Why Fort Frances wants to build an integrated microgrid to deliver its electricity

TORONTO - When the power goes out in Fort Frances, Ont., the community may be left in the dark for hours.

The hydro system's unreliability — caused by its location on the provincial power grid — has prompted the town to seek a creative solution: its own self-contained electricity grid with its own source of power, known as a microgrid. 

Located more than 340 kilometres west of Thunder Bay, Ont., on the border of Minnesota, Fort Frances gets its power from a single supply point on Ontario's grid. 

"Sometimes, it's inevitable that we have to have like a six- to eight-hour power outage while equipment is being worked on, and that is no longer acceptable to many of our customers," said Joerg Ruppenstein, president and chief executive officer of Fort Frances Power Corporation.

While Ontario's electrical grid serves the entire province, a microgrid is contained within a community. Fort Frances hopes to develop an integrated, community-based electric microgrid system that can operate in two modes:

  • Grid-connected mode, which means it's connected to the provincial grid
  • Island mode, which means it's disconnected from the provincial grid and operates independently

The ability to switch between modes allows flexibility. If a storm knocks down a line, the community will still have power.

The town has been given grant funding from the Federal Economic Development Agency for Northern Ontario (FedNor) for the project. On Monday night, council voted to grant a request for proposal to Siemens Canada Limited to conduct a feasibility study into a microgrid system.

The study, anticipated to be completed by the end of 2023 or early 2024, will assess what an integrated community-based microgrid system could look like in the town of just over 7,000 people, said Faisal Anwar, chief administrative officer of Fort Frances. A timeline for construction will be determined after that.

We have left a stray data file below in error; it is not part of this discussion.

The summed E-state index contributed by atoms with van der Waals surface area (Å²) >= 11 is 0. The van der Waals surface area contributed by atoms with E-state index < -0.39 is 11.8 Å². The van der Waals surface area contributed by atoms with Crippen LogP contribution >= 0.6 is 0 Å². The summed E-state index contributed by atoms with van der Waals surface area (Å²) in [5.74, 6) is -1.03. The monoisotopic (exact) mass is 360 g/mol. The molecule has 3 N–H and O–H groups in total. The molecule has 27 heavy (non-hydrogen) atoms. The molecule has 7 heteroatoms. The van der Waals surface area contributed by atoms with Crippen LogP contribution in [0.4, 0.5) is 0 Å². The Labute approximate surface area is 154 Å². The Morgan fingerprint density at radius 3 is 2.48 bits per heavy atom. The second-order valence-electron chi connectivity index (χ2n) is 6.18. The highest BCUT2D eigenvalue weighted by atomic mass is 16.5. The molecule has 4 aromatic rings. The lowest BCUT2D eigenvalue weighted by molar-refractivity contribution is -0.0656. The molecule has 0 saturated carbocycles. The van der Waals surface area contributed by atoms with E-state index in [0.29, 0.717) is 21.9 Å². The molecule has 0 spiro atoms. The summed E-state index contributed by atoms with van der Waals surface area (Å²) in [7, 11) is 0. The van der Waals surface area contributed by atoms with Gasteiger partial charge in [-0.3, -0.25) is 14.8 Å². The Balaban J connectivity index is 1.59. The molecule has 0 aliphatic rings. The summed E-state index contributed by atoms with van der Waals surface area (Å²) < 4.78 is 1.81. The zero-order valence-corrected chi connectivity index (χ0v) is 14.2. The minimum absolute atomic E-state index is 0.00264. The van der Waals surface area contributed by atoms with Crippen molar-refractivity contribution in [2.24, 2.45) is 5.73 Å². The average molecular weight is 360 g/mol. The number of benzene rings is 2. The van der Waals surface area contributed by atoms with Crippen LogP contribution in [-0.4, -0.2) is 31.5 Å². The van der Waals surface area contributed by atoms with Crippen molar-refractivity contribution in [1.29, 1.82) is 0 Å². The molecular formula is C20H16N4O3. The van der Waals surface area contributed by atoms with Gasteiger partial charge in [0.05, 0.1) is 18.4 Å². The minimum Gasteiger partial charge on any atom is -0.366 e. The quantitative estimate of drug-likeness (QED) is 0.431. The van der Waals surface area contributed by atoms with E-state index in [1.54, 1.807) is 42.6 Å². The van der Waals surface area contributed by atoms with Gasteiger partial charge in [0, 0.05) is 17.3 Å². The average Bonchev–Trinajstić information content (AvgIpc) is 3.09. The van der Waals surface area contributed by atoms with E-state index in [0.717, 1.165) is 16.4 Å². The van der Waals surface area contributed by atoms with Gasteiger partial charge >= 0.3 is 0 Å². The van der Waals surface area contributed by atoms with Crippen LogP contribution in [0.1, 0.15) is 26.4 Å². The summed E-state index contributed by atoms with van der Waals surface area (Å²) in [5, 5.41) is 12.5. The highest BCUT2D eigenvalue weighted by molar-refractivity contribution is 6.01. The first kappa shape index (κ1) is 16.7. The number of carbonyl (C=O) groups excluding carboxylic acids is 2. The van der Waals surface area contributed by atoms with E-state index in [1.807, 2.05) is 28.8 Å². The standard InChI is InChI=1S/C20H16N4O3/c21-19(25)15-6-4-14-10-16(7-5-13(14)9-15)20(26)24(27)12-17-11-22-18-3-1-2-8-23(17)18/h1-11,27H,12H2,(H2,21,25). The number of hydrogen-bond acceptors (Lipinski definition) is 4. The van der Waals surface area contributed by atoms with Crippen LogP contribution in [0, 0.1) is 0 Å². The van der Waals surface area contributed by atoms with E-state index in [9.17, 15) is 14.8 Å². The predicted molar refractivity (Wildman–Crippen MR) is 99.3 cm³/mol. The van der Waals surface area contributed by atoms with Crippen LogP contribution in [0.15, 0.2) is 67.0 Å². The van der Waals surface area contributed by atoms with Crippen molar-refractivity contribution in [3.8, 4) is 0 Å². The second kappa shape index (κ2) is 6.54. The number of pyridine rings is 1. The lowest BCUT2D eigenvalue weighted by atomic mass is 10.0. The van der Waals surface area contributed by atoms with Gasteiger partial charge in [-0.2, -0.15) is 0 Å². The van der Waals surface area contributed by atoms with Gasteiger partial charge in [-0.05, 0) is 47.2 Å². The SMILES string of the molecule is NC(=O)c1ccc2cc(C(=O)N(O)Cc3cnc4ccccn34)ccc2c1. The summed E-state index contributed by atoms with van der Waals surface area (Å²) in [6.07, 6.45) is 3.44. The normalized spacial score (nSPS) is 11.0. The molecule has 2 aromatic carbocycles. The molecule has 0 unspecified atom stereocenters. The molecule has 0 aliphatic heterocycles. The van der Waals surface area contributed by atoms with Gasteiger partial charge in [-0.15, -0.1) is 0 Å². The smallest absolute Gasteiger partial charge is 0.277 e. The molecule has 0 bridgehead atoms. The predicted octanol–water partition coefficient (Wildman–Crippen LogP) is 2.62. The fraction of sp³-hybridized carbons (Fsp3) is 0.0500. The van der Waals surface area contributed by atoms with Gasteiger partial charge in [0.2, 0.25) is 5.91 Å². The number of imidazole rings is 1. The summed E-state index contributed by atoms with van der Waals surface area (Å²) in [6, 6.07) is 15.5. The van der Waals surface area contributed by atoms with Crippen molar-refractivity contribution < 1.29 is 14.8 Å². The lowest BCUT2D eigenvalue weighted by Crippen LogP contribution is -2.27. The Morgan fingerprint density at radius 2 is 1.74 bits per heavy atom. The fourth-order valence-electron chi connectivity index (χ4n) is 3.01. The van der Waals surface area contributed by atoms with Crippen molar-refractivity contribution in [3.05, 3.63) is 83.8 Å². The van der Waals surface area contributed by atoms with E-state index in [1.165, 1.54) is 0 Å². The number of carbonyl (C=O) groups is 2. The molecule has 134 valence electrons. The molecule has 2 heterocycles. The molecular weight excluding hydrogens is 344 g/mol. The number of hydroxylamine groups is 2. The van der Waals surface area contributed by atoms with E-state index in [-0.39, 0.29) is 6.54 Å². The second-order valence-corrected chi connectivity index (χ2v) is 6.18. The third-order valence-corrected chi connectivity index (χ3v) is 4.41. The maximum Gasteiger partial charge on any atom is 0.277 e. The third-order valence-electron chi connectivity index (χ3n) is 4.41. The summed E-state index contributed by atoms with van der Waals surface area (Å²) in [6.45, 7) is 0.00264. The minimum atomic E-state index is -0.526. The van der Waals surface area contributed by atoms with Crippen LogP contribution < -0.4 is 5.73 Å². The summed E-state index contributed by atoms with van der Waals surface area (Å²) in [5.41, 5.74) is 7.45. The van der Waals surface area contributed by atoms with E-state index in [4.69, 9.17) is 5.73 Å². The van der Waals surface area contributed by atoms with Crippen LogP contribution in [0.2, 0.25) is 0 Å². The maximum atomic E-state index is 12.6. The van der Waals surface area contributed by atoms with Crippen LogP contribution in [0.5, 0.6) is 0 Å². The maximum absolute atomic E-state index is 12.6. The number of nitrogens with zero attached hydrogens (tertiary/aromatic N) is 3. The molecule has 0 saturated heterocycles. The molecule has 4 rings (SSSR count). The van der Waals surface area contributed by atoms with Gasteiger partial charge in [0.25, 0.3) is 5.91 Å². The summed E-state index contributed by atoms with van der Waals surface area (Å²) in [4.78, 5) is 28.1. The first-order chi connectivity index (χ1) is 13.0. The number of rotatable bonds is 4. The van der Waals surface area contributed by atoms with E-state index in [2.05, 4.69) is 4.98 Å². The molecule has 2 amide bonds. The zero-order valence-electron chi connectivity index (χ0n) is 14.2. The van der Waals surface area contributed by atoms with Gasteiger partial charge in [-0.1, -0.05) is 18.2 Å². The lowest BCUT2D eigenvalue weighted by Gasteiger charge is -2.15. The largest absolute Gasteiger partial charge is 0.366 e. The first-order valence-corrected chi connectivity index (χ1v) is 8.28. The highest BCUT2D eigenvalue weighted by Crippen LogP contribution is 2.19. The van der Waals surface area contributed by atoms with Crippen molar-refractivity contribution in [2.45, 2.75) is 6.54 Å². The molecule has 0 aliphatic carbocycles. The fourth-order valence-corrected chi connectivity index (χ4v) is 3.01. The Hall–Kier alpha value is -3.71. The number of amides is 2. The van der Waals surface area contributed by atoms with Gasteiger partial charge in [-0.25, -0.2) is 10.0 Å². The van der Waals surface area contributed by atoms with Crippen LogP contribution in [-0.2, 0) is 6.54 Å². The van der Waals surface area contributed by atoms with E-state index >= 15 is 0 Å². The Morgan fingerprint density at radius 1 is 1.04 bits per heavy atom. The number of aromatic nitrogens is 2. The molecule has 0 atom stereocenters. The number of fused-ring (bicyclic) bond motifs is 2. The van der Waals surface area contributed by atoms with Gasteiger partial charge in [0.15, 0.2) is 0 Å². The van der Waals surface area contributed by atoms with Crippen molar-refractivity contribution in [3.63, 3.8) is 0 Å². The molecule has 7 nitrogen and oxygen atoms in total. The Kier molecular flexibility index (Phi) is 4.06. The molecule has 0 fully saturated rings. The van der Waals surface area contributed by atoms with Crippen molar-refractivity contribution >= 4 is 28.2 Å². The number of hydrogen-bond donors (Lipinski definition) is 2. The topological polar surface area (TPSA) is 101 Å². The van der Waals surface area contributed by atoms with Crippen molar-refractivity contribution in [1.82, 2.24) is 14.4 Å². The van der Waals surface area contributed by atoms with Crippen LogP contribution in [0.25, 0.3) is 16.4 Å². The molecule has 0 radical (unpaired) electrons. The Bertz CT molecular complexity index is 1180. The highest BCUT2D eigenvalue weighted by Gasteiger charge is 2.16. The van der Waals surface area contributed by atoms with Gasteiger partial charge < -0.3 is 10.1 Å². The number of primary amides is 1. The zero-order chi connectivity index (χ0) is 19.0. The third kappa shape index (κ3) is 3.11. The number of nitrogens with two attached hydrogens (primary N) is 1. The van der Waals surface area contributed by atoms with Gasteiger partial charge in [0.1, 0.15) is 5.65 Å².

The community is still reeling from the closure of the Resolute Forest Products pulp and paper mill in 2014 and faces a declining population, said Ruppenstein. It's hoped the microgrid system will help attract new industry to replace those lost workers and jobs. 

This gives the town a competitive advantage.

"If we were conceivably to attract a larger industrial player that would consume a considerable amount of energy, it would result in reduced rates for everyone…we're the only utility really in Ontario that can offer that model," Ruppenstein said.

The project can also incorporate renewable energy like solar or wind power into the microgrid system, and support the growth of electric vehicles, he said. Many residents fill their gas tanks in Minnesota because it's cheaper, but Fort Frances has the potential to become a hub for electric vehicle charging.

A few remote First Nations have recently switched to microgrid systems fuelled by green energy, including Gull Bay First Nation and Fort Severn First Nation. These are communities that have historically relied on diesel fuel either flown in, which is incredibly expensive, or transported via ice roads, which are seeing shorter seasons each year.

Natural Resources Minister Jonathan Wilkinson was in Thunder Bay, Ont., to announce $35 million for a biomass generation facility in Whitesand First Nation.


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